SoFi's Former Head Of Venture Strikes Out On His Own

The Benzinga Fintech Summit is a gathering of the top leaders in payments, lending, capital markets, blockchain and cryptocurrencies in San Francisco Nov. 14. Ahead of the Summit, Benzinga is profiling the fintech thought leaders speaking at the event.

For this installment, Benzinga interviewed an intriguing fintech venture capitalist: Logan Allin, general partner at Fin Venture Capital and former head of venture at SoFi.

Allin's career has been largely spent "in and around" financial services, he said, including stints at SoFi, City National Bank and Invesco Ltd. IVZ. He launched Fin Venture Capital in April with a focus on the global fintech sector, greenfield areas and B2B and B2B2C players in particular. 

BZ: What trend in fintech are you paying the most attention to right now?

In fintech, there are six subsectors we believe still have white space and room for growth and outperformance: 

  • Alternative finance and lending, particularly in middle market and commercial.
  • Asset management.
  • Real estate tech. 
  • Insurtech. 
  • Blockchain enterprise applications. 
  • Enabling tech such as AI, machine and deep learning, big data and analytics, cybersecurity, biometrics and other infrastructure.

Three key investment themes are fundamental to success in this space: 

  • Proprietary networks and access to geographic and company ecosystems, both direct and spin-outs, are fundamental to company quality and selection in fintech.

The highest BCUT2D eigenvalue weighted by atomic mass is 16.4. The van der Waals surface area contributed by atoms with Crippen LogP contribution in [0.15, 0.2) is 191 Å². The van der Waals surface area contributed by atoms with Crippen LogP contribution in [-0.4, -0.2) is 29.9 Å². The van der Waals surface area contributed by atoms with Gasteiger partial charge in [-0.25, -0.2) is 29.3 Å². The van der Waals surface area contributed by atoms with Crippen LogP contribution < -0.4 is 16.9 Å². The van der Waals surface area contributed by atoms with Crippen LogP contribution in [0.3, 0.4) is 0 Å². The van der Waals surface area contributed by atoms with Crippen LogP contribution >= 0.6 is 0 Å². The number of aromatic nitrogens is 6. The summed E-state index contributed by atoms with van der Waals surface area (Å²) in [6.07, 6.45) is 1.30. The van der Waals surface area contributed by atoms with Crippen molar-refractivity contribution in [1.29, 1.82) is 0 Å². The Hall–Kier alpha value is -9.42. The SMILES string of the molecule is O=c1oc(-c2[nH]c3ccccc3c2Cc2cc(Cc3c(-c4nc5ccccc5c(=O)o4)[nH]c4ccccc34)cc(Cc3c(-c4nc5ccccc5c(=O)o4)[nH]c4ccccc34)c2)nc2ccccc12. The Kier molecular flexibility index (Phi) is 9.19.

• We are experiencing a “re-coupling” in fintech, and true platform players — multiproduct and omnichannel — will continue to outperform and consolidate single vertical players.
  • “Disruptors” and those disintermediating large incumbent tech or finserv companies will dominate “augmenters” without sufficient scale, TAM or unit economics.

BZ: Fintech funding rounds are getting larger, some consolidation is occurring and the space in general is maturing — is there still room for small startups to have a major impact? What verticals are ripe for disruption?

According to Pitchbook’s data, the U.S. funding environment is skewed increasingly to growth and late stage startups and is on pace to surpass $100 billion in deal value for the first time since the dot-com era.

Indeed, there was $57.5 billion of VC invested in U.S. companies through the first half of the year, and the second quarter of 2018 is higher than six of the past 10 full-year totals. Despite the volume, the deal count has remained stable due to later-stage entry points and larger round sizes, and as a result, deployment is at a slower pace than seen in 2013-2015. 

You're seeing a move toward larger fund sizes with the same investment period as they’ve always had, five years, which leads to larger check requirements per deal and thus a move downstream to growth and late-stage rounds where the valuation math and round sizes align. 

We are certainly observing a pick-up in M&A and consolidation, or “re-coupling” from the “de-coupling” that kicked off the fintech wave. Indeed, FT Partners noted 562 acquisitions in 2018 year-to-date, up 58 percent year-over-year from the same period in 2017.

Of course there’s still room for small start-ups, but our thesis is that they are better served scaling as B2B or B2B2C players vs. B2C, where we don’t see as much white space in the U.S.